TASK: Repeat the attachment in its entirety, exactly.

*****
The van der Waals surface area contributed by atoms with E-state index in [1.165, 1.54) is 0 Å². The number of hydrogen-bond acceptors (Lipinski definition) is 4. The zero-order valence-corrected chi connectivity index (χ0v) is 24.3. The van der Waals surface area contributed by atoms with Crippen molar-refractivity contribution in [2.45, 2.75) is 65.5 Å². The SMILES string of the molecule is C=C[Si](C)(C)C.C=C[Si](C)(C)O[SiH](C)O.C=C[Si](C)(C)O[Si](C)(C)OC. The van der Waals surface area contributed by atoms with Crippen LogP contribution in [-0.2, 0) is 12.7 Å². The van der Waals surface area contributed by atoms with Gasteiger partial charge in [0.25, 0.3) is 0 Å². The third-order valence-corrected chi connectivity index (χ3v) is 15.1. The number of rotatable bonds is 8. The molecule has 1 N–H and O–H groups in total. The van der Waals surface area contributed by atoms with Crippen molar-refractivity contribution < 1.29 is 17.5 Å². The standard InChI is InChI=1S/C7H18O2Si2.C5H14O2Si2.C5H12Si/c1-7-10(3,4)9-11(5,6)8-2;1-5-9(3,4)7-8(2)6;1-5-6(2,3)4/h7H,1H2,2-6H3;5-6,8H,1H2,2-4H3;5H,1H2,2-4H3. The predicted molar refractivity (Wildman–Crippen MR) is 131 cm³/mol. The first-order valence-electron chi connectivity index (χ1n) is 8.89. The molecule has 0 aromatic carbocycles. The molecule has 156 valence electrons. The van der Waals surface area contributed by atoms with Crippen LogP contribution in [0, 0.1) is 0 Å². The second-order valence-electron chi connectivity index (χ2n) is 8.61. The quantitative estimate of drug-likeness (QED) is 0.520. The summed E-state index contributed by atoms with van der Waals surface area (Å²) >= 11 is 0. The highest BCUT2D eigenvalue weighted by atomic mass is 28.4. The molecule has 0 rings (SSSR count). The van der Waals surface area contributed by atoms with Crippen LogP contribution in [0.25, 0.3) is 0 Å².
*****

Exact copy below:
The van der Waals surface area contributed by atoms with E-state index in [1.165, 1.54) is 0 Å². The number of hydrogen-bond acceptors (Lipinski definition) is 4. The zero-order valence-corrected chi connectivity index (χ0v) is 24.3. The van der Waals surface area contributed by atoms with Crippen molar-refractivity contribution in [2.45, 2.75) is 65.5 Å². The SMILES string of the molecule is C=C[Si](C)(C)C.C=C[Si](C)(C)O[SiH](C)O.C=C[Si](C)(C)O[Si](C)(C)OC. The van der Waals surface area contributed by atoms with Crippen LogP contribution in [-0.2, 0) is 12.7 Å². The van der Waals surface area contributed by atoms with Gasteiger partial charge in [0.25, 0.3) is 0 Å². The third-order valence-corrected chi connectivity index (χ3v) is 15.1. The number of rotatable bonds is 8. The molecule has 1 N–H and O–H groups in total. The van der Waals surface area contributed by atoms with Crippen molar-refractivity contribution < 1.29 is 17.5 Å². The standard InChI is InChI=1S/C7H18O2Si2.C5H14O2Si2.C5H12Si/c1-7-10(3,4)9-11(5,6)8-2;1-5-9(3,4)7-8(2)6;1-5-6(2,3)4/h7H,1H2,2-6H3;5-6,8H,1H2,2-4H3;5H,1H2,2-4H3. The predicted molar refractivity (Wildman–Crippen MR) is 131 cm³/mol. The first-order valence-electron chi connectivity index (χ1n) is 8.89. The molecule has 0 aromatic carbocycles. The molecule has 156 valence electrons. The van der Waals surface area contributed by atoms with Crippen LogP contribution in [0, 0.1) is 0 Å². The second-order valence-electron chi connectivity index (χ2n) is 8.61. The quantitative estimate of drug-likeness (QED) is 0.520. The summed E-state index contributed by atoms with van der Waals surface area (Å²) >= 11 is 0. The highest BCUT2D eigenvalue weighted by atomic mass is 28.4. The molecule has 0 rings (SSSR count). The van der Waals surface area contributed by atoms with Crippen LogP contribution in [0.25, 0.3) is 0 Å².